The submissions have been sent to:
The Director of Public Prosecutions, Max Hill QC, CPS
The Chief Constable of Durham Police
The Commissioner of Police for the Metropolitan Police
The CPS HQ in York
The submissions also invite the police to carry out further investigations, such as obtaining:
ANPR, ULEZ and London Congestion Charge records for vehicles in which Mr. Cummings and Ms. Wakefield travelled between 27 March and 19 April 2020;
location data from the vehicles themselves;
CCTV from Barnard Castle from 12 April 2020 and from areas surrounding Houghall Woods, in County Durham on 19 April 2020;
an analysis of the mobile phone devices which Mr. Cummings and Ms. Wakefield had with them between 27 March and 19 April 2020
Mr. Afzal says:
“My one objective was to try to get to the truth. The police investigation thus far has been cursory and incomplete. The picture painted by the witnesses that have come forward appears clear and coherent and is inconsistent in important parts with the version given by Mr. Cummings. Whilst tens of thousands of families, including mine, were struggling to mourn their loved ones, Mr. Cummings was allegedly travelling the country with no consideration of the consequences. The conclusion that there is sufficient evidence to prosecute is understandable, in my view. I believe the CPS’ public Interest test is also met given the impact that this has had on general compliance with Covid Regulations.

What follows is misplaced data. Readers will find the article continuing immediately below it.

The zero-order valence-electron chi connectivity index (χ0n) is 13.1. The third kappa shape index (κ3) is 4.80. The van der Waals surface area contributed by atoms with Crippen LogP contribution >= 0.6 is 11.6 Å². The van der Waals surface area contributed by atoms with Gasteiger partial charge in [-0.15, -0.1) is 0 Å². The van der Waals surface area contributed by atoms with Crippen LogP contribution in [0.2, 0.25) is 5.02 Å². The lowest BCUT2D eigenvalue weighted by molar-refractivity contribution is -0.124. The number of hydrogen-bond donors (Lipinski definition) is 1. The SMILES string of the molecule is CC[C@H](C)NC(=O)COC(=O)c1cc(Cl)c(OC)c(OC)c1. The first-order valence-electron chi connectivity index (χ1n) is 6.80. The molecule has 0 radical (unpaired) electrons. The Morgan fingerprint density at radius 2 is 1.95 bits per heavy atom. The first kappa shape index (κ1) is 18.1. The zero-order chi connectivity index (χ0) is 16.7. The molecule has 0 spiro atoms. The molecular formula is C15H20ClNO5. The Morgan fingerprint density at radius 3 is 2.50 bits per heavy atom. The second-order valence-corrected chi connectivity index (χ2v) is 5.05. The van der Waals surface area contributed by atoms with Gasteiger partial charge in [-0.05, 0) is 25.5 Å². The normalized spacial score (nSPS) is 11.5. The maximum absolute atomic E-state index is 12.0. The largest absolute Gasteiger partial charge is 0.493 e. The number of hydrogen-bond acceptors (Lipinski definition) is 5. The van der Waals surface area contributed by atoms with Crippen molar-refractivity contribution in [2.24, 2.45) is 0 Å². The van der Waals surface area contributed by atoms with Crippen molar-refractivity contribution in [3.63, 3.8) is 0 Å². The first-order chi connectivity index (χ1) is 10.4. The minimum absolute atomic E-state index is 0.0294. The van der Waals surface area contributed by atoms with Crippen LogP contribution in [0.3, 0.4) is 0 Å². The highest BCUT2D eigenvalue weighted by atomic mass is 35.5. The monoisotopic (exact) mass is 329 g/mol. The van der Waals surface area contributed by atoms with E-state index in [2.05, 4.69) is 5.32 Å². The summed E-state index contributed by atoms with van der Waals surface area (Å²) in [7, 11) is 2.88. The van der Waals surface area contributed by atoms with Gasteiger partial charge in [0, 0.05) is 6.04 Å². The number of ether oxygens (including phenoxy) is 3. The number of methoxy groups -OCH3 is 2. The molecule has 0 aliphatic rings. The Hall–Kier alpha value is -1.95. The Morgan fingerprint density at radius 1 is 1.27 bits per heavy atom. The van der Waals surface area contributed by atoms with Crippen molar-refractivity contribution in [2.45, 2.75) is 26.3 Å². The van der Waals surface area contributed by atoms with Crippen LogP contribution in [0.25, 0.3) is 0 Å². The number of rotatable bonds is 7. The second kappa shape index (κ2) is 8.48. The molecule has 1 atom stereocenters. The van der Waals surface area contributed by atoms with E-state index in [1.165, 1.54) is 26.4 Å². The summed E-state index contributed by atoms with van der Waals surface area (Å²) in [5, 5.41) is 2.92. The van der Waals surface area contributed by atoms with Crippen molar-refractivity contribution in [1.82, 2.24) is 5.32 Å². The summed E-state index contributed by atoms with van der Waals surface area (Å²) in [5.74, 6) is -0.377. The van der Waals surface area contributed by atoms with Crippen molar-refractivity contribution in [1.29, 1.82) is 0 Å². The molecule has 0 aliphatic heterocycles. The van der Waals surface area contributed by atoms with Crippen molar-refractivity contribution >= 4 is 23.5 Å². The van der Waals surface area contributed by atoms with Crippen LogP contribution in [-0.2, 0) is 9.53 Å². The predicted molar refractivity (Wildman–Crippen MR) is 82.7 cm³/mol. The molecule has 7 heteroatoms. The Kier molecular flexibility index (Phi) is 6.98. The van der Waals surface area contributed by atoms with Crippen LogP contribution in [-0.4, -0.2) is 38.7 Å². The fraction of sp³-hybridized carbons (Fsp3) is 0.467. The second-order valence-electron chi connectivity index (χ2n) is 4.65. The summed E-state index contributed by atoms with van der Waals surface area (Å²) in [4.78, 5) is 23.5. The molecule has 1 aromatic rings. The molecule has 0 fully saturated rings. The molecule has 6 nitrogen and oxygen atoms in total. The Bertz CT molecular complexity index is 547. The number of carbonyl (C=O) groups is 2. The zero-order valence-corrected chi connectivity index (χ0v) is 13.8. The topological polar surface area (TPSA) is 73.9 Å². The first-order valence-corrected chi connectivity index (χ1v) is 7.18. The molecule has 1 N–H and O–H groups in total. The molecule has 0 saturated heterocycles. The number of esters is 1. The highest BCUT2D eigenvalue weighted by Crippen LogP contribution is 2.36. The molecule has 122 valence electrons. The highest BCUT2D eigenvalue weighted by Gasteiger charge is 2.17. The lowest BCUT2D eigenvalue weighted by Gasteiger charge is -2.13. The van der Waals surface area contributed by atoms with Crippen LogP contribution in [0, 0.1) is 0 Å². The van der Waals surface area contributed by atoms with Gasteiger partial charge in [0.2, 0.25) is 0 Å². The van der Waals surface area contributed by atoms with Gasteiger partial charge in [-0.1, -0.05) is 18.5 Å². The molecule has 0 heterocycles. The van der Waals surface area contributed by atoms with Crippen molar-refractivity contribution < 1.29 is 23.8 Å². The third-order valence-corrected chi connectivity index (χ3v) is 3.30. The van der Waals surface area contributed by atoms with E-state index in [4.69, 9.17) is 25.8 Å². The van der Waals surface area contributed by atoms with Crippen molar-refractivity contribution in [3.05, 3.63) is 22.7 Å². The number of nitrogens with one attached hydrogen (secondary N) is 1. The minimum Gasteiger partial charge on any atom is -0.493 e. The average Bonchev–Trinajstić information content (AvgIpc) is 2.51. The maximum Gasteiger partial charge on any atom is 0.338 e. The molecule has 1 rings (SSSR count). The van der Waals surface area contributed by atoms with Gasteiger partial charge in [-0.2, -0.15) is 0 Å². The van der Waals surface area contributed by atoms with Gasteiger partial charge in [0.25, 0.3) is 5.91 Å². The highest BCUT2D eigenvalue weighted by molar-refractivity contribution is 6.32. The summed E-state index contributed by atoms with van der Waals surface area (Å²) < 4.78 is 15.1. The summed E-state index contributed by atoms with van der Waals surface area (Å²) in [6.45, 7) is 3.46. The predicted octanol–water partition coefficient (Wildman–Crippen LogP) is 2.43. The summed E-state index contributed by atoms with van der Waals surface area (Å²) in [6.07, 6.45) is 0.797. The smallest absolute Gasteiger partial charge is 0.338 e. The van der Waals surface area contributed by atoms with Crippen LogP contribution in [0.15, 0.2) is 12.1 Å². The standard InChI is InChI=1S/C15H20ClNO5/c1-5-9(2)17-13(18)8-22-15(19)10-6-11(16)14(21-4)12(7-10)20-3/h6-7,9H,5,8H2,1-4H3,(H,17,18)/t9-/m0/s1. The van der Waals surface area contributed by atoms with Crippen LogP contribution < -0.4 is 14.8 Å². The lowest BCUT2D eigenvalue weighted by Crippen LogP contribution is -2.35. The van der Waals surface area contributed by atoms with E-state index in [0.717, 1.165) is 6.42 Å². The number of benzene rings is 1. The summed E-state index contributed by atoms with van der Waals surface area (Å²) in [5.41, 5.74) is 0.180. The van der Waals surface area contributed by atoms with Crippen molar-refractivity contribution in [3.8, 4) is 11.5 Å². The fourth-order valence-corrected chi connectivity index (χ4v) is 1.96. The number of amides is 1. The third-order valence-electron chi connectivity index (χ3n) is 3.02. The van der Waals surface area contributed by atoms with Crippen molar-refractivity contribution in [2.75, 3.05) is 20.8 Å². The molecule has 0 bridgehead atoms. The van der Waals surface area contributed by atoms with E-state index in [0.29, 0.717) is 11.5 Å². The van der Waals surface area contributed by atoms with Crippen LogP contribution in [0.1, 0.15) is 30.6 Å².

“It is now a matter for the police & CPS to decide whether to take this forward. There is a perception currently that the law isn’t being applied equally and the poorest, most vulnerable and least powerful of our citizens are those that suffer. We will watch with great interest.”
Afzal’s solicitor, Mike Schwarz, a partner at the firm Hodge Jones & Allen, said: “We appeal to any witness who can shed light on Mr Cummings’ activities, especially in March and April, to come forward. We are driven by what others should be doing – compiling a dossier of evidence and making our own assessment as to whether a prosecution should follow and presenting it to the director of public prosecutions.”
Anyone with information is urged to email Schwarz, at firstname.lastname@example.org.
According to Regulation 6 of the Health Protection (Coronavirus, Restrictions) (England) Regulations 2020 (“the Covid Regulations”): ‘During the emergency period, no person may leave the place where they are living without reasonable excuse’: https://www.legislation.gov.uk/uksi/2020/350/regulation/6/made. Regulation 9 makes it an offence to contravene regulation 6.
It is an offence at common law to do any act tending and intended to pervert the course of public justice.
Mr. Afzal’s solicitors in this matter are Hodge Jones & Allen, partner Mike Schwarz. Matthew Ryder QC and Blinne Ní Ghrálaigh from Matrix Chambers are his barristers.